It s well known mining pools as well as hashing power is centralized in countries where electricity is cheap and using mining farms rather belonging to at least medium sized companies than single hand individuals.
In the same time, it s worth noting most countries have their fincen equivalent linked with other agencies preventing payment processors like banks or visa or paypal from accepting some transactions coming from to or from specific individuals or countries under sanctions like North Korea.
So imagine after a round of negociations, an agreement modifying current Bitcoin s consensus rules for preventing a common set of Bitcoin address (changing dynamically) from spending their money is found. Then the following framework can be set (the number of countries reaching the agreement have to represent more than 50% of the global hash power). This means after regulating fiat exchanges, this is mining which becomes regulated. It might even be done through Interpol.
- Mining pools as well as miners using them are recognized as playing the role of banks (processing transactions) in the traditional system and therefore are not only required to not mine transactions from specific addresses but also to reject blocks directly containing or reffering past blocks containing such transactions. This would be implemented through soft forks. With the existing laws, in many countries this can be done using a decree.
- In order to enforce compliance, a lightweight process is implemented where instead of registering with the related agencies, records of addresses are updated on a website and miners and mining pools need to declare as well as be able to prove which blocks they mined or helped to mine (through mining pools) when filling their tax returns related to mining income.
Of course, that s not to say there s would be a fierce backslash attempt as a result, and that many mining pools would choose to move to safe countries. But ultimately, the rule of markets would apply, and miners having the cheapest cost of mining would choose mining pools complying with the regulations from their countries in order for themselves to comply with their requirements if they don t produce blocks directly.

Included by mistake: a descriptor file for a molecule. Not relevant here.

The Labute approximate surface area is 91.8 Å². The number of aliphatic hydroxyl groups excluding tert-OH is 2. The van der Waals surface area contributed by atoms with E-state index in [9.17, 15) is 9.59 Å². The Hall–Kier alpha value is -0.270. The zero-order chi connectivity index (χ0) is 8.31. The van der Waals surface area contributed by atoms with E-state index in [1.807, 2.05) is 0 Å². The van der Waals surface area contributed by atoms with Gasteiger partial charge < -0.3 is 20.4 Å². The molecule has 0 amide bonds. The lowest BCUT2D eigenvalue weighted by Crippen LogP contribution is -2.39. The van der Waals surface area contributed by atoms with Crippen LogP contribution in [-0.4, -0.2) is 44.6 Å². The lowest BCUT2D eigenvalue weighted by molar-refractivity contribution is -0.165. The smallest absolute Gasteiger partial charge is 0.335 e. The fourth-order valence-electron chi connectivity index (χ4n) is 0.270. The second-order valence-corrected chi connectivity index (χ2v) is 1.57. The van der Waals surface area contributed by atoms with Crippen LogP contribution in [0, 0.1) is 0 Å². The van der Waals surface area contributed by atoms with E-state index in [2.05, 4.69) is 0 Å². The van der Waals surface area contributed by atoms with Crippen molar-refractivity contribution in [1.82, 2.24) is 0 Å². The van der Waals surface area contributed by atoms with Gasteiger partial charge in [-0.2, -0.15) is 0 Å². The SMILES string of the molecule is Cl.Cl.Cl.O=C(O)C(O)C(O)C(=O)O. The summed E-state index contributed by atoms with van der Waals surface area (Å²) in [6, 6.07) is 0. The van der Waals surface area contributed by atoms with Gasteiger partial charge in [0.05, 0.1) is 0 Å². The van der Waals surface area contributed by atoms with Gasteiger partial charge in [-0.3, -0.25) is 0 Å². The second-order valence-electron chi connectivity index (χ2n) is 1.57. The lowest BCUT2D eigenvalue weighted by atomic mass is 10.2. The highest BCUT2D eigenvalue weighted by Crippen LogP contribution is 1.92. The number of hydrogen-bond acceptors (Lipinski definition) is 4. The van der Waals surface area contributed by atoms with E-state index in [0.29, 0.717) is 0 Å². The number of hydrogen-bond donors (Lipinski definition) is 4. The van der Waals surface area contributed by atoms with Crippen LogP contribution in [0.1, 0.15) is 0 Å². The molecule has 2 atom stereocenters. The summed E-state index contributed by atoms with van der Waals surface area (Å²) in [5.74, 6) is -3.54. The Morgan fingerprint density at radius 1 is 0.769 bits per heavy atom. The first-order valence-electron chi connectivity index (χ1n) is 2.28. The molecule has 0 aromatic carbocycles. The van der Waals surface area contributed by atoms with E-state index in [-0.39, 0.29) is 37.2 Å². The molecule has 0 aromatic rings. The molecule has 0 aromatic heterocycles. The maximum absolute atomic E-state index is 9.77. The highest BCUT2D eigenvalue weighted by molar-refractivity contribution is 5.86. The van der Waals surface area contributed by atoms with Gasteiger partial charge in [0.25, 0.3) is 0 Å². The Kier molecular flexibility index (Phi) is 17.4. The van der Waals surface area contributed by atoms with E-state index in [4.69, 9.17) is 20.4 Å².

In order for such scenario to work, the will to stay on a blockchain which was never hard forked would prevail over the will to resist the resulting soft forks much like what happenned with Bitcoin Cash.
Unlike a plain ban where miners don t have any incentive to accept any rules when mining, this would act as a variant of a 51% attack by a state actor which is not only easier to implement but also easier to accept and attract other states at it.
And the longest chain would be the run by complying companies with better access to cash especially for cryptocurrencies using delegated proof of stake. Additionally, if those governments regulated sort forks works (don t accept a transaction after past blocks), any attempts to include such transactions would result in miners stripped from their rewards.
One of the big benefits is this would also apply to things like Dash or Monero on some cases. leaving only cryptocurrencies using ZsNarks (where even the mining pools have no knwolwedge about the address they include in the block they mine but also the potential utxo).
Under those conditions, would such plan work technically?